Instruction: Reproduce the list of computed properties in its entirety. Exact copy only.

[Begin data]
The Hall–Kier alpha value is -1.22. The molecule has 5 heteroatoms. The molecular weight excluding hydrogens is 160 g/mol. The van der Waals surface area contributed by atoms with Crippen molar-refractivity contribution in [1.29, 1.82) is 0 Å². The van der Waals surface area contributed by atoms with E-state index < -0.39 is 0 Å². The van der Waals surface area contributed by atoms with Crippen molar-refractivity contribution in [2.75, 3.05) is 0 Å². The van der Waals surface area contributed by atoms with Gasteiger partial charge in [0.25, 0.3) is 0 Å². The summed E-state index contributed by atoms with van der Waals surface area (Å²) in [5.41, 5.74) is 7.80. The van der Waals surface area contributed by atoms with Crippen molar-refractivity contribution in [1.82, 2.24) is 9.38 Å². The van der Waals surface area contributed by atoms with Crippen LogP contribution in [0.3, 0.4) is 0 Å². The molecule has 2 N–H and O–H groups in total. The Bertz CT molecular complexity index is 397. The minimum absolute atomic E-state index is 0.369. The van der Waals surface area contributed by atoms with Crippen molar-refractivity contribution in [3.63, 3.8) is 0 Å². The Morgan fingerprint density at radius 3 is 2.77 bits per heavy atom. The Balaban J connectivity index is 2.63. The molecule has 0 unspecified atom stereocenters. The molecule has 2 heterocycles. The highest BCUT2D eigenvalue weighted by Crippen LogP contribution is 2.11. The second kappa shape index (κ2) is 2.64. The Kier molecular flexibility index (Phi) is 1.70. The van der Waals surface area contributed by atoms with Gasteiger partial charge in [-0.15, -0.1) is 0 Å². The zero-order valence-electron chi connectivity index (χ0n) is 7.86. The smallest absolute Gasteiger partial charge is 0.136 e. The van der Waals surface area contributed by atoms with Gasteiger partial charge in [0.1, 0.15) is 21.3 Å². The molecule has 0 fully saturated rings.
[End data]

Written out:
The Hall–Kier alpha value is -1.22. The molecule has 5 heteroatoms. The molecular weight excluding hydrogens is 160 g/mol. The van der Waals surface area contributed by atoms with Crippen molar-refractivity contribution in [1.29, 1.82) is 0 Å². The van der Waals surface area contributed by atoms with E-state index < -0.39 is 0 Å². The van der Waals surface area contributed by atoms with Crippen molar-refractivity contribution in [2.75, 3.05) is 0 Å². The van der Waals surface area contributed by atoms with Gasteiger partial charge in [0.25, 0.3) is 0 Å². The summed E-state index contributed by atoms with van der Waals surface area (Å²) in [5.41, 5.74) is 7.80. The van der Waals surface area contributed by atoms with Crippen molar-refractivity contribution in [1.82, 2.24) is 9.38 Å². The van der Waals surface area contributed by atoms with Crippen LogP contribution in [0.3, 0.4) is 0 Å². The molecule has 2 N–H and O–H groups in total. The Bertz CT molecular complexity index is 397. The minimum absolute atomic E-state index is 0.369. The van der Waals surface area contributed by atoms with Crippen molar-refractivity contribution in [3.63, 3.8) is 0 Å². The Morgan fingerprint density at radius 3 is 2.77 bits per heavy atom. The Balaban J connectivity index is 2.63. The molecule has 0 unspecified atom stereocenters. The molecule has 2 heterocycles. The highest BCUT2D eigenvalue weighted by Crippen LogP contribution is 2.11. The second kappa shape index (κ2) is 2.64. The Kier molecular flexibility index (Phi) is 1.70. The van der Waals surface area contributed by atoms with Gasteiger partial charge in [-0.15, -0.1) is 0 Å². The zero-order valence-electron chi connectivity index (χ0n) is 7.86. The smallest absolute Gasteiger partial charge is 0.136 e. The van der Waals surface area contributed by atoms with Gasteiger partial charge in [0.1, 0.15) is 21.3 Å². The molecule has 0 fully saturated rings.